DOVER — Delaware State University released its enrollment figures for fall 2023 and is continuing to break enrollment records at the 132-year-old institution, a news release said Tuesday.
The University now has 6,451 students, an increase of 3.5% over last year and 23% since 2020, making Delaware’s HBCU the fastest-growing in the country.
According to the release, the University also saw good growth in its graduate profile, up 7% to nearly 900 students; a 5% increase in new transfer students, up to just over 300 students; and a sizable boost to its online profile at almost 800 students; 41% of whom are apart of the University’s growing international portfolio in the Caribbean.
The University said that the state-sponsored, four-year full-tuition INSPIRE scholarship has also paid significant dividends. Of the 750 first-year in-state students, 79% are INSPIRE Scholars.
University President Tony Allen was cautiously optimistic about the numbers.
“We have overcome some notable trends in higher education," he said.
“As we have seen impressive growth in our enrollment since 2017, we have also seen the national trend going in the other direction. We continue to monitor the falling rates of college attendance nationwide and the steady declines in high school graduates due to lower birth rates in the US.”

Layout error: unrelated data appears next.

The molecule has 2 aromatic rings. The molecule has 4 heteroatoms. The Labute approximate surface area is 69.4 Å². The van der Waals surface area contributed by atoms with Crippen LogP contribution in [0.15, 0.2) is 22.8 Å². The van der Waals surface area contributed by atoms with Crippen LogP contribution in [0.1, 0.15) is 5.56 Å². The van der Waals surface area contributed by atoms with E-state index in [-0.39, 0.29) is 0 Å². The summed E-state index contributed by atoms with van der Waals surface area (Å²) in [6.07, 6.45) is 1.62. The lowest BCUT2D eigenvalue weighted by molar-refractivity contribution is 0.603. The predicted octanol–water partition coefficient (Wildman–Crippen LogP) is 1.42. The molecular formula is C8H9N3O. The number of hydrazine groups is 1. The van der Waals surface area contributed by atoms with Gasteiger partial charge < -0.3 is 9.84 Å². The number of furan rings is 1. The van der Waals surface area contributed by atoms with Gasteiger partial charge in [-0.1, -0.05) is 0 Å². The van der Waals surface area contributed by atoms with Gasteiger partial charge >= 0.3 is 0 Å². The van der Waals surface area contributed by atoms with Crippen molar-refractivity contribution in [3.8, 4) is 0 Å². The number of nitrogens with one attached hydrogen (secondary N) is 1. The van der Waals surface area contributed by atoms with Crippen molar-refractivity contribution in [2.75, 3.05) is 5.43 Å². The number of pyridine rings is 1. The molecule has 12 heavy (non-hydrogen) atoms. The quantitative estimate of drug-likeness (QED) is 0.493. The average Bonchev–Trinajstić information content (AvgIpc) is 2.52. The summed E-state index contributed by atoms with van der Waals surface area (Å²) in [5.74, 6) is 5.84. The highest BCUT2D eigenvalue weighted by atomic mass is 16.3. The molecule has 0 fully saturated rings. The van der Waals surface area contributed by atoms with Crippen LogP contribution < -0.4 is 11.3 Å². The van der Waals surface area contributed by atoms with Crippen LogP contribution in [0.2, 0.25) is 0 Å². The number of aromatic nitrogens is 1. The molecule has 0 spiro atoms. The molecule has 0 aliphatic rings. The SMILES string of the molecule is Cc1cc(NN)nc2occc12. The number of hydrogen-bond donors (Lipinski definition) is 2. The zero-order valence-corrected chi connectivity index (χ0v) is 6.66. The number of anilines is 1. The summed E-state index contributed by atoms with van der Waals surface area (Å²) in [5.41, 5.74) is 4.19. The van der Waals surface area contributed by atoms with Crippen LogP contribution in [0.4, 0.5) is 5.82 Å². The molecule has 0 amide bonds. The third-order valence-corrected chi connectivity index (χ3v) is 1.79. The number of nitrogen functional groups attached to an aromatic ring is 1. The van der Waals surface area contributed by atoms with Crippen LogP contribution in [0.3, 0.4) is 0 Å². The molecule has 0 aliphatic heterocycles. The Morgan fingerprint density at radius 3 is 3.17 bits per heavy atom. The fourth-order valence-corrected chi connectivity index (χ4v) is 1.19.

According to the National Clearing House, college enrollment has fallen for the last 11 years and is expected to continue well into the future. The University’s upward enrollment trajectory is consistent with its goal, as stated in its Reach 2026 Strategic Plan, to reach 10,000 students by the end of the current decade.
Also Mr. Allen said, “The race for talent is on, and we have to be prepared to meet our students where they are. If the pandemic has taught us anything, it is that a full portfolio of quality educational offerings, new ways to learn in and outside of the traditional classroom, and a commitment to educating and training students who look like the smaller, more connected world we are becoming is the key to long-term success.
“We feel very good about our trajectory.”
Senior vice president of strategic enrollment and international affairs, Tony Boyle said that “Our strength is our people. Folks who wake daily on a mission to open minds and opportunities to as diverse a student pipeline as they can no matter where they come from, what they look like, or what barriers may be in front of them.”
Also, in addition to the more than 600 students in the university’s 7th through 12th Early College School, 174 other high school students are enrolled in college coursework. Smyrna High School is among the leaders in taking advantage of this program, the release said.